Fiddler on the Roof
All of which is to say that Harvey Fierstein's previous musical theater assignment and his present one, replacing Alfred Molina in David Leveaux's revival of Fiddler, may not be as far apart as they appear. Taking on considerably more distinguished material (not that there's anything wrong with Hairspray) and stepping into peasant clothes and tzitzith formerly donned by Zero Mostel and a host of other estimable actors, Fierstein seems at home. Aided by a superb new stage spouse, Andrea Martin's Golde, he centers the somewhat fragmented energy of Leveaux's revival, focusing our attention where it belongs: on a paterfamilias whipsawed by change, questioning of his creator and not always satisfied by the answers. Fierstein doesn't entirely negate the miscalculations of this prettied-up production, but he does invest it with humor and tenderness that were decidedly lacking in the earnest Molina. Having also seen Mostel (at the end of his unruly final tour, giving an unruly performance that turned Fiddler into Hellzapoppin'), Paul Lipson (proficient but boring), Herschel Bernardi (excellent), and Molina, I can say that Fierstein's Tevye is one of the most personal and touching.
A natural storyteller, this Tevye savors his standing as a biggish man in a little village -- not its smartest citizen but one of its most popular, always ready with a quip or a homemade Biblical explanation for a crisis. Expressive with his eyes and his surprisingly lithe bulk, Fierstein is most riveting in his many conversations with God. He talks to God like a friend, quizzing and joshing and joking, and we can see his entire thought process writ large on his genial, frequently smiling, orthodontically challenged face. Fierstein's line readings are original; for example, "So what would have been so terrible if I had a small…[long pause as he searches for just the right word]...fortune?" He's one of the most nakedly emotional Tevyes, unafraid to display his boundless love for his five daughters or his rage as their tradition-challenging forays batter away at his value system. And is Fierstein a convincing paternal figure? You bet -- even if his daughters seem a couple of gene pools removed from his own.
A singer he is not. Fierstein's "biddi biddi bums" in "If I Were a Rich Man" are little more than clearings of the throat, and he's forced to octave up or down at times. His voice is so deep and raspy to begin with that you fear he won't be able to reach Jerry Bock's low notes -- and, sometimes, he doesn't. But then, this is a light-voiced Fiddler overall. (Sally Murphy's Tzeitel and Robert Petkoff's Perchik make some particularly unpleasant noises.) It's the acting chops that really get a workout here.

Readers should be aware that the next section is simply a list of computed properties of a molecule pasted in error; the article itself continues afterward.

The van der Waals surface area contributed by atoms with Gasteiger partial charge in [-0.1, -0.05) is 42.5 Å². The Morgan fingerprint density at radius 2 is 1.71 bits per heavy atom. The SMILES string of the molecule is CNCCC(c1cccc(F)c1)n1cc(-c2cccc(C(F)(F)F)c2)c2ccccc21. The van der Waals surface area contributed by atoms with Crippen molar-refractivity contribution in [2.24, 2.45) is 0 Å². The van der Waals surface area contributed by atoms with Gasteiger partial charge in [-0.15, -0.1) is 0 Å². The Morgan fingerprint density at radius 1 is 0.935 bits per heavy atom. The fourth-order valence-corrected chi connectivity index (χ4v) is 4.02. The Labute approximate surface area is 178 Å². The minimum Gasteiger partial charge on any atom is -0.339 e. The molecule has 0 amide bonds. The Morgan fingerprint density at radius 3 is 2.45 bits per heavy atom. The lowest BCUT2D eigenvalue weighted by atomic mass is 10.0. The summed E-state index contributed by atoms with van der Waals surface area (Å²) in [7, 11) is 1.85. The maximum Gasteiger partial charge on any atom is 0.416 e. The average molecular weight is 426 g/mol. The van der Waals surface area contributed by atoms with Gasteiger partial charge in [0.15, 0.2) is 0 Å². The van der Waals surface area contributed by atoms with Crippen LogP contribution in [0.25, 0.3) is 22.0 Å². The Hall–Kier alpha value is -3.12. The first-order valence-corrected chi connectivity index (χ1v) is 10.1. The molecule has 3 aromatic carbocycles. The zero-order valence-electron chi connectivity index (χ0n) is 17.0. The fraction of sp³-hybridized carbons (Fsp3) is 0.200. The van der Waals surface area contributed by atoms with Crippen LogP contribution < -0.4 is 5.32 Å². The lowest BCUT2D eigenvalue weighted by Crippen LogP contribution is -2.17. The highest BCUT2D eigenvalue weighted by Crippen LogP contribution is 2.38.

In this respect, Fierstein is lucky to be playing off a pro like Martin, whose Golde is effortlessly funny and real. A wary mother figure of simple wants and limitless skepticism, Martin's Golde cuts to the chase in any argument and uses practical acumen to puncture any theory that she doesn't share. This Tevye and Golde seem very, very married, which may be why Martin's and Fierstein's "Do You Love Me?" is so exquisite; when he asks her the question, she's flummoxed because it's something she has truly never thought about. At song's end, when both sing, "It doesn't change a thing," the line earns a previously undiscovered laugh because it's delivered not as an endearment but as a warning. Lovely work. (Watching Fierstein and Martin, you may think of Jackie Gleason and Audrey Meadows in a Honeymooners rerun or, if you're old enough, Phil Silvers and Nancy Walker in Do Re Mi. Their vaudeville rhythms seem perfectly appropriate for this couple; maybe once they get to America, they'll make it on the Orpheum Circuit.)
This Fiddler remains set in an oddly glamorous Anatevka, with ornate Russian lanterns inexplicably dropping and rising from graceful white birches and with a supporting cast that ranges from solid to unforgivable. John Cariani as a hyperkinetic Motel, mugging and skittering around the stage like a Max Fleischer cartoon, has been encouraged to go broader yet; his behavior is now worlds removed from anything human. Nancy Opel's Yente somehow manages to quash all the humor in this town busybody, and the new song that Bock and Sheldon Harnick wrote for her character hardly equals the one it replaced. (Still, we should be grateful that they're collaborating again.) On the other hand, David Wohl is a strong Lazar Wolf and Stephen Lee Anderson an interestingly conflicted Constable, his reserves of humanity at constant war with his inner martinet.